Defendant FWEA acted in concert with the FWCS and its Board of School Trustees in establishing Article XXIII(G) and, in acting under color of state law by depriving the Plaintiffs of their right of freedoms of expression and association guaranteed by the First Amendment of the United States Constitution, actionable under 42 U.S.C. § 1983

Apparently the state court bifurcated the questions of law "which could not be reached on the barren record." On March 14, 1986 Judge Ryan, Allen Circuit Court, conducted a hearing on the unresolved questions of law. During the colloquy Judge Ryan inquired about whether the defendants' counterclaims challenged merely the implementation of the clause and Mr. Hopkins, who represented defendants in that case and the plaintiffs in this case, responded:

But also the clause itself, Your Honor. We start out and there's negotiations for a provision, and we believe that the Board and the Union have an obligation to protect the rights under the constitution of federal and state of the non-member people.

(Page 21, lines 9-14, transcript of hearing before Judge Ryan on March 14, 1986), and:

But the question of whether the procedures involved were appropriate, were lawful, were constitutional, that's what this counterclaim is about.

(Page 41, lines 19-22, transcript of hearing before Judge Ryan on March 14, 1986). Judge Ryan remarked that he wanted to try and "save this verdict in a manner which comports to what he believed to be more than lip service to the First Amendment and to the due process clause so that you don't make a career out of trying these lawsuits ..." (Page 41, lines 8-12)

The relief sought by the defendants counterclaim in state court was:

An injunction barring Plaintiff, now and in the future, from instituting judicial action to collect any service fee from Defendants which Plaintiff knows does not accurately reflect a nonmembers' pro-rata share of the costs of collective bargaining, contract administration and grievance handling; that Defendants be awarded costs for the defense of the original action and for the prosecution of this counterclaim; that Defendants be awarded attorneys' fees for the defense of this action and for the prosecution of this counterclaim, pursuant to, but not limited by, 42 U.S.C. § 1988; in the event that the Court determines that the Defendants, or any of them, are liable to the Plaintiff, determine the amount of such liability only after the Plaintiff has proved by clear and convincing evidence the amount it spends for collective bargaining, contract administration, and grievance adjustment; and, in any event, such liability cannot exceed that portion of membership dues which is retained by the Plaintiff; and that the Court award Defendants such other and further legal and equitable relief as is just.

The relief sought by the complaint in this case is to:

(1) declare Article XXIII(G) null and void, (2) enjoin the Defendants from attempting to enforce Article XXIII(G) in any manner, (3) award reasonable attorney fees to Plaintiffs.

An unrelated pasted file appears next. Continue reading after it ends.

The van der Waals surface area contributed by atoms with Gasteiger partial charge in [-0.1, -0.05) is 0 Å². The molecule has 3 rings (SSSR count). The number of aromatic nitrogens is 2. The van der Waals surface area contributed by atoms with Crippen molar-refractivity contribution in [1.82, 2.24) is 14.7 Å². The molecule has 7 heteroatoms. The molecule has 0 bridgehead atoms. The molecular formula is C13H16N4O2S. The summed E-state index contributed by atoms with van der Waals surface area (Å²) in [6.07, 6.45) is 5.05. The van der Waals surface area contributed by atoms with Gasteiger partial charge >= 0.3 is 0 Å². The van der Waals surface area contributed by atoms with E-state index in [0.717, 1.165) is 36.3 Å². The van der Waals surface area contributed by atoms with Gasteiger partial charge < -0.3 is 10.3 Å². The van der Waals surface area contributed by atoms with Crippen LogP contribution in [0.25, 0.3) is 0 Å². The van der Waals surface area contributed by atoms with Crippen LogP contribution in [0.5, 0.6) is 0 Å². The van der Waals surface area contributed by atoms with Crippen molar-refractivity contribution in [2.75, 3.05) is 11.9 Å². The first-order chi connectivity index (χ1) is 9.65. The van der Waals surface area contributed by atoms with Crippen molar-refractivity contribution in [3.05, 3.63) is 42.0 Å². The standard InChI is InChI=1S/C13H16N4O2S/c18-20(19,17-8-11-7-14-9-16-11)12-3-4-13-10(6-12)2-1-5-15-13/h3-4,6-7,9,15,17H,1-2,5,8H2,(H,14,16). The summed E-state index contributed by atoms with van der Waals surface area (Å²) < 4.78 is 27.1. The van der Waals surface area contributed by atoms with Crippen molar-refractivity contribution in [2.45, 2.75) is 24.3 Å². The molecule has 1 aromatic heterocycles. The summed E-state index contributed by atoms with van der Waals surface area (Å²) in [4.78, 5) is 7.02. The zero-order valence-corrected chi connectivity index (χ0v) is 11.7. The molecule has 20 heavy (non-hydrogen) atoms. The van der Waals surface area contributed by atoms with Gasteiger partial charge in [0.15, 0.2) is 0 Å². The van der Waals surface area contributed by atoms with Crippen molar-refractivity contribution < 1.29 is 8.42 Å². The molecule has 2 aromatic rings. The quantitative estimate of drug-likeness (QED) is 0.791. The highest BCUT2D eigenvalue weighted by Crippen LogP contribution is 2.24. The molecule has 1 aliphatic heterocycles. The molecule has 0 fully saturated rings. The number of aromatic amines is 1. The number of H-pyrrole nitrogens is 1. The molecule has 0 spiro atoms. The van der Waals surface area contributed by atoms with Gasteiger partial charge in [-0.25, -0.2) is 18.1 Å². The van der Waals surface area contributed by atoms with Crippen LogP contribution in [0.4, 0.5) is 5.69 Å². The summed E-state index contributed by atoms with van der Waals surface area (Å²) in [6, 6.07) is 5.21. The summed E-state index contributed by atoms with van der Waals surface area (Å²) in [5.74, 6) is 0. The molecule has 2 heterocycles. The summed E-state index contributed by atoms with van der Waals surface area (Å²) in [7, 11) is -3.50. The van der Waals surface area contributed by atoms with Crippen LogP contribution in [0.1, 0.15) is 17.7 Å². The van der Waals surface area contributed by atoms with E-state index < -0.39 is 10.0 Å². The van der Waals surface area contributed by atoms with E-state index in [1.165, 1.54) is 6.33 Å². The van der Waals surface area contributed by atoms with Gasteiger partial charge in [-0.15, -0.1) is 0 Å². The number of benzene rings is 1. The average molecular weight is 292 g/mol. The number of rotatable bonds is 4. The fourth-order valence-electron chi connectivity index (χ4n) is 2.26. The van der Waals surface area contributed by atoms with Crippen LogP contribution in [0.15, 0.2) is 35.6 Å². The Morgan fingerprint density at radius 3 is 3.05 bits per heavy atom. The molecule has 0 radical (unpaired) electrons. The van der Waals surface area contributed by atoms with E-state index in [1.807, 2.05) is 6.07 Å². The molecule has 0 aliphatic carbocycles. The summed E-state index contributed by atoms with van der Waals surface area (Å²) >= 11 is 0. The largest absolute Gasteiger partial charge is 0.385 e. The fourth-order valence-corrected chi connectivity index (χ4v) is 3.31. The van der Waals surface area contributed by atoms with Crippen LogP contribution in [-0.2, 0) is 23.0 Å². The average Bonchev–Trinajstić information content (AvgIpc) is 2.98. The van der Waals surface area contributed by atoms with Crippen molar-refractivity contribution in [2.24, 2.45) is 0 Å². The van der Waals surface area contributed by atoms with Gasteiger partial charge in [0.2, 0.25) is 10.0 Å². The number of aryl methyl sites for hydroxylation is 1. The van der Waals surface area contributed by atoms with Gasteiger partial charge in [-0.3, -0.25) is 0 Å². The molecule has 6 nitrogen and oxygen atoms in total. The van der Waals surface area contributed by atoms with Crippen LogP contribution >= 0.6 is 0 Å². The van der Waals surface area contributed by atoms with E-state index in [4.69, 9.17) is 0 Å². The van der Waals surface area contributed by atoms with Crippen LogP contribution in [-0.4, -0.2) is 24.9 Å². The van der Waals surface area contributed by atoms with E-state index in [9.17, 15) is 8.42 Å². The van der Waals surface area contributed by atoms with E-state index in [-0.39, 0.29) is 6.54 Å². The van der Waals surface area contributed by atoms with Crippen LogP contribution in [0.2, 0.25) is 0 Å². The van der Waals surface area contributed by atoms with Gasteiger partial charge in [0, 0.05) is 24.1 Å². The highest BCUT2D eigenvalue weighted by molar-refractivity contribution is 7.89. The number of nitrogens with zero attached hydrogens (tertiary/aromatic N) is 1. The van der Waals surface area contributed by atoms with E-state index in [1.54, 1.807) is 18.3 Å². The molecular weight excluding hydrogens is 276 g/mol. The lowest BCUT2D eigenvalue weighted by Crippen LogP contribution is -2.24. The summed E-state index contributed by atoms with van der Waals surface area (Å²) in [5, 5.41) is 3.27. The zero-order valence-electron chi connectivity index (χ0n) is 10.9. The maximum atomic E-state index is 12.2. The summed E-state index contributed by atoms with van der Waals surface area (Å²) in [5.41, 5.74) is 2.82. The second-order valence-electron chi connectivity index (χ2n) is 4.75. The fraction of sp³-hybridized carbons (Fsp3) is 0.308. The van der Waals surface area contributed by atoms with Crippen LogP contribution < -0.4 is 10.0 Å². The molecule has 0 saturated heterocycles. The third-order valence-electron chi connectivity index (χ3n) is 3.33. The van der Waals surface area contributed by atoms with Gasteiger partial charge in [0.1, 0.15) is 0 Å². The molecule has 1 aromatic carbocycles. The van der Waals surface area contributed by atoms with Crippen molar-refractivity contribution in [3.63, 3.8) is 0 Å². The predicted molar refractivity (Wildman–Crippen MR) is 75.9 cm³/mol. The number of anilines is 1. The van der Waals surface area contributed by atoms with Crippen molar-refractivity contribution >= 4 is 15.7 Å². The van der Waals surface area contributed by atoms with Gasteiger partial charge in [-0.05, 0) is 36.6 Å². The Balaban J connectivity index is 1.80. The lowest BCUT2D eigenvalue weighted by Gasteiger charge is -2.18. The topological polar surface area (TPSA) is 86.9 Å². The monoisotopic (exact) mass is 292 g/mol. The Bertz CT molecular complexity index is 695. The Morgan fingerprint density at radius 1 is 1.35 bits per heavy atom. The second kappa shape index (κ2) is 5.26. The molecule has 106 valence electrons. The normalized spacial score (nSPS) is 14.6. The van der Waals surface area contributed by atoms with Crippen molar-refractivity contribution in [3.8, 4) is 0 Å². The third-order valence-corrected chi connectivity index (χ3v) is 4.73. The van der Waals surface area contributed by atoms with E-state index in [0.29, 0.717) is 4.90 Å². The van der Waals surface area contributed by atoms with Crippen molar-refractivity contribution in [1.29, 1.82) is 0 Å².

Judge Ryan entered an Order on August 5, 1986 (Appendix A). It is unquestionably clear from Judge Ryan's Order that he considered the constitutional challenges to the contract clause permitting the FWEA to collect a fair share representation fee. Further, that Order, which corrected and entered the jury verdict was certified for interlocutory appeal under Indiana Rules of Appellate Procedure, Appellate Ruel 4(B)(6) on October 6, 1986 (Appendix B). This court was informed by the parties that that appeal is pending in the Court of Appeals of Indiana.


The question before the court is whether to abstain from exercising federal jurisdiction. The Supreme Court of the United States held in Colorado River Water Conservation Dist. v. United States, 424 U.S. 800, 96 S.Ct. 1236, 47 L.Ed.2d 483 (1976), that "abstention from exercise of federal jurisdiction is the exception not the rule." Id. at 813, 96 S.Ct. at 1244; see also, McClellan v. Carland, 217 U.S. 268, 30 S.Ct. 501, 54 L.Ed. 762 (1910). There are four recognized categories of abstention. Id. Abstention is appropriate when a case involving a federal constitutional issue "might be mooted or presented in a different posture by a state court determination of pertinent state law" County of Allegheny v. Frank Mashuda Co., 360 U.S. 185, 189, 79 S.Ct. 1060, 1063, 3 L.Ed.2d 1163 (1959). Abstention is also appropriate where the issues presented are difficult questions of state law involving policy problems which transcend the issues in the case at bar. See, Louisiana Power & Light Co. v. City of Thibodaux, 360 U.S. 25, 79 S.Ct. 1070, 3 L.Ed.2d 1058 (1959)...

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  • Oliver v. Fort Wayne Educ. Ass'n, Inc.
    • United States
    • U.S. Court of Appeals — Seventh Circuit
    • June 9, 1987
    ...fee was unconstitutional on its face. The district court abstained, staying the federal proceedings. See Oliver v. Fort Wayne Education Association, 651 F.Supp. 778 (N.D.Ind.1986). The plaintiffs appealed the grant of the stay. We have jurisdiction under Drexler v. Southwest Dubois School C......